Questions or comments concerning the RoC, Eleventh Edition should be directed to: Dr. Mary Wolfe, NTP Liaison and Scientific Review Office, National Institute of Environmental Health Sciences, MD-A3, P.O. Box 12233, Research Triangle Park, NC 27709; phone: (919) 541-0530, fax: (919) 541-0295, e-mail: email@example.com.Start Signature
Dated: January 31, 2005.
Director, National Toxicology Program.
|Nominations||Primary uses or exposures||Action|
|1-Amino-2,4-dibromoanthraquinone||An anthraquinone-derived vat dye that is used in the textile industry||Listed as reasonably anticipated to be a human carcinogen.|
|Cobalt Sulfate||Used in electroplating and electrochemical industries. It is also used as a coloring agent for ceramics and as a drying agent in inks, paints, varnishes and linoleum, and has been added to animal feed as a mineral supplement||Listed as reasonably anticipated to be a human carcinogen.|
|Diazoaminobenzene||Used as an intermediate in the production of dyes and to promote adhesion of natural rubber to steel||Listed as reasonably anticipated to be a human carcinogen.|
|Diethanolamine||Used in the preparation of surfactants used in liquid laundry, dishwashing detergents, cosmetics, shampoos, and hair conditioners; as a surface-active agent and corrosion inhibitor in metalworking fluids; and as a dispersant in agricultural chemical formulations||Not listed.|
|Hepatitis B Virus||A small DNA-enveloped virus that, along with Hepatitis C Virus, causes most parenterally transmitted viral hepatitis||Listed as known to be a human carcinogen.|
|Hepatitis C Virus||An RNA-enveloped virus that, along with Hepatitis B Virus, causes most parenterally transmitted viral hepatitis||Listed as known to be a human carcinogen.|
|Selected Heterocyclic Amines (three):||Heterocyclic amines that are formed during grilling or cooking at high temperature and are found in cooked meat and fish||Listed as reasonably anticipated to be human carcinogens.|
|(1) 2-Amino-3,4-dimethylimidazo[4,5-f]quinoline (MeIQ)|
|(2) 2-Amino-3,8-dimethylimidazo[4,5-f]quinoxaline (MeIQx)|
|(3) 2-Amino-1-methyl-6-phenylimidazo[4,5-b]pyridine (PhIP)|
|Human Papillomaviruses, Some Genital-Mucosal Types||Small, non-enveloped viruses that infect genital skin, and genital and non-genital mucosa. HPV infections are common throughout the world||Listed as known to be human carcinogens.|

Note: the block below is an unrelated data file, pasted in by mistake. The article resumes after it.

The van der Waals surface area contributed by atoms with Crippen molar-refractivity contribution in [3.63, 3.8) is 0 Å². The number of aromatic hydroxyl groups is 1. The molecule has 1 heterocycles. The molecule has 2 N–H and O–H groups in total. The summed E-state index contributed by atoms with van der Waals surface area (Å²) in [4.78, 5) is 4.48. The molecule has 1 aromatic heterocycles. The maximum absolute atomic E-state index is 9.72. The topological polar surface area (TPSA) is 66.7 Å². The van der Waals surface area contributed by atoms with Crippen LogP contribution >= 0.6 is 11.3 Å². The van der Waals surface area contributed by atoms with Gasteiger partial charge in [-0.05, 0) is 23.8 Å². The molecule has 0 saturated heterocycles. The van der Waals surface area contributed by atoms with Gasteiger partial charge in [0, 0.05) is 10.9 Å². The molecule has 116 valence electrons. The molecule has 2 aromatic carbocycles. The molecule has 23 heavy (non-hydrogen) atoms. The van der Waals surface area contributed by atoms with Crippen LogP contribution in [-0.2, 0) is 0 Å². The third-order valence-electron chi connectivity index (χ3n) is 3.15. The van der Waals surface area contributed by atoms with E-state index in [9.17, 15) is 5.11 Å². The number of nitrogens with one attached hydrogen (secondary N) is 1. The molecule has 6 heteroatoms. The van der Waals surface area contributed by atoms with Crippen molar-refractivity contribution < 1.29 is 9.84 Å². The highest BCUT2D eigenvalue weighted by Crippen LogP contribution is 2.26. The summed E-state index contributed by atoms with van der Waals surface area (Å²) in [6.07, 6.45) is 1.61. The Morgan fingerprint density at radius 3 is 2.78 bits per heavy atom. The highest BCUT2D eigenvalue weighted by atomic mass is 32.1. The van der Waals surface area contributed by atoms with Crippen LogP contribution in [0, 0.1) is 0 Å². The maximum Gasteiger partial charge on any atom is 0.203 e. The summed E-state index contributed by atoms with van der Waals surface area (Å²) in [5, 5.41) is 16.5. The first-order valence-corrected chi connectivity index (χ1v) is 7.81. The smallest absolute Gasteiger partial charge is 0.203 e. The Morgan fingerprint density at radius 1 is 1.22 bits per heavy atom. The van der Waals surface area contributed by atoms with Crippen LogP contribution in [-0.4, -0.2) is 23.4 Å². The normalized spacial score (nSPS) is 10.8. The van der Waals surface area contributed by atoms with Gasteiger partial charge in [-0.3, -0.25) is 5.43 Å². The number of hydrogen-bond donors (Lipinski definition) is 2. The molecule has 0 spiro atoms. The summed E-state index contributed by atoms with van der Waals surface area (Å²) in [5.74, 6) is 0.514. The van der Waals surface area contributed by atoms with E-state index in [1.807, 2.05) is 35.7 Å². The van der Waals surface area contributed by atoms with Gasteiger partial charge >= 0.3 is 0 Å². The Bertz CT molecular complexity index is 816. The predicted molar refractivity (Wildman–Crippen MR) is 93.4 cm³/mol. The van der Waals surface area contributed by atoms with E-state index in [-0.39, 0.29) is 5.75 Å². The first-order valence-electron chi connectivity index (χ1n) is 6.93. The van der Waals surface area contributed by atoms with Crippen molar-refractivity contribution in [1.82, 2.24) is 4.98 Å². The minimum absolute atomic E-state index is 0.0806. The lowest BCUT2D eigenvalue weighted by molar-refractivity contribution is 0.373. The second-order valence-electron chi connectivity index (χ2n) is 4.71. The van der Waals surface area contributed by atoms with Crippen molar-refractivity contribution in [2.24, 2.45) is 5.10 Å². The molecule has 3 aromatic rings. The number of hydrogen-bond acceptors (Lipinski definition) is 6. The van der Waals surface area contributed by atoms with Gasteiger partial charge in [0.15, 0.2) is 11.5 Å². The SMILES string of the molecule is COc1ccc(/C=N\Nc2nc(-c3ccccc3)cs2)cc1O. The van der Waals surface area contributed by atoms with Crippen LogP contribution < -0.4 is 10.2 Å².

|Lead and Lead Compounds||Major use is in making lead-acid storage batteries. Other common uses include ammunition and cable covering. Lead compounds are used in paint, glass, ceramics, fuel additives, and some traditional cosmetics||Listed as reasonably anticipated to be human carcinogens.|
|Naphthalene||Used as an intermediate in the synthesis of many industrial chemicals, and has been used as an ingredient in some moth repellants and toilet bowl deodorants||Listed as reasonably anticipated to be a human carcinogen.|
|Neutrons||Exposures normally occur from a mixed irradiation field in which neutrons are a minor component. The exceptions are exposure of patients to neutron radiotherapy beams and exposures of aircraft passengers and crew||Listed as known to be human carcinogens.|
|Nitrobenzene||Used mainly in the production of aniline, itself a major chemical intermediate in the production of dyes||Listed as reasonably anticipated to be a human carcinogen.|
|Nitromethane||Used in specialized fuels, in explosives, and in the synthesis of nitromethane derivatives, pharmaceuticals, agricultural soil fumigants, and industrial antimicrobials||Listed as reasonably anticipated to be a human carcinogen.|
|4,4'-Thiodianiline||Used as an intermediate of several diazo dyes||Listed as reasonably anticipated to be a human carcinogen.|
|X-Radiation and Gamma (γ)-Radiation||Exposure to these forms of ionizing radiation comes from a variety of natural (environmental exposure) and anthropogenic sources, including exposure for military, medical, and occupational purposes||Listed as known to be human carcinogens.|
[FR Doc. 05-2393 Filed 2-7-05; 8:45 am]
BILLING CODE 4140-01-U